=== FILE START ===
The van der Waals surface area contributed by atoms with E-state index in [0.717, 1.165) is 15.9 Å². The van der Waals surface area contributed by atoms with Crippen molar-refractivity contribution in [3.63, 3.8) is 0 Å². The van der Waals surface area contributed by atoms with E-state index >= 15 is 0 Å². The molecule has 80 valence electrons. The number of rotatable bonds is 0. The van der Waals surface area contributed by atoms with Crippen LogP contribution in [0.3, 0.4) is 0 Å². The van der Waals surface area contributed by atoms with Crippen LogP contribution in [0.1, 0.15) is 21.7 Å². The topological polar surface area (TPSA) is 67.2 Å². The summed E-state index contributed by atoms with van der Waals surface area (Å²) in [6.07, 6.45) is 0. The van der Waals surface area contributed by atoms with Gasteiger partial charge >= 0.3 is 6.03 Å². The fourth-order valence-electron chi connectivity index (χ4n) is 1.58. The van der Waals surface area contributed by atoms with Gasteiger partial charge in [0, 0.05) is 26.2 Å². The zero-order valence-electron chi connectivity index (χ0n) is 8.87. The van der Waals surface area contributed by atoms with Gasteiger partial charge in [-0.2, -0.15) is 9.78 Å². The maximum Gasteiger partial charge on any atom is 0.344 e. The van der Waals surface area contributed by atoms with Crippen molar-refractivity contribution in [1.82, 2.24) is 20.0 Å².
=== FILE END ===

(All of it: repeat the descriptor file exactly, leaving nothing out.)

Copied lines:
The van der Waals surface area contributed by atoms with E-state index in [0.717, 1.165) is 15.9 Å². The van der Waals surface area contributed by atoms with Crippen molar-refractivity contribution in [3.63, 3.8) is 0 Å². The van der Waals surface area contributed by atoms with E-state index >= 15 is 0 Å². The molecule has 80 valence electrons. The number of rotatable bonds is 0. The van der Waals surface area contributed by atoms with Crippen LogP contribution in [0.3, 0.4) is 0 Å². The van der Waals surface area contributed by atoms with Crippen LogP contribution in [0.1, 0.15) is 21.7 Å². The topological polar surface area (TPSA) is 67.2 Å². The summed E-state index contributed by atoms with van der Waals surface area (Å²) in [6.07, 6.45) is 0. The van der Waals surface area contributed by atoms with Gasteiger partial charge >= 0.3 is 6.03 Å². The fourth-order valence-electron chi connectivity index (χ4n) is 1.58. The van der Waals surface area contributed by atoms with Gasteiger partial charge in [0, 0.05) is 26.2 Å². The zero-order valence-electron chi connectivity index (χ0n) is 8.87. The van der Waals surface area contributed by atoms with Gasteiger partial charge in [-0.2, -0.15) is 9.78 Å². The maximum Gasteiger partial charge on any atom is 0.344 e. The van der Waals surface area contributed by atoms with Crippen molar-refractivity contribution in [1.82, 2.24) is 20.0 Å².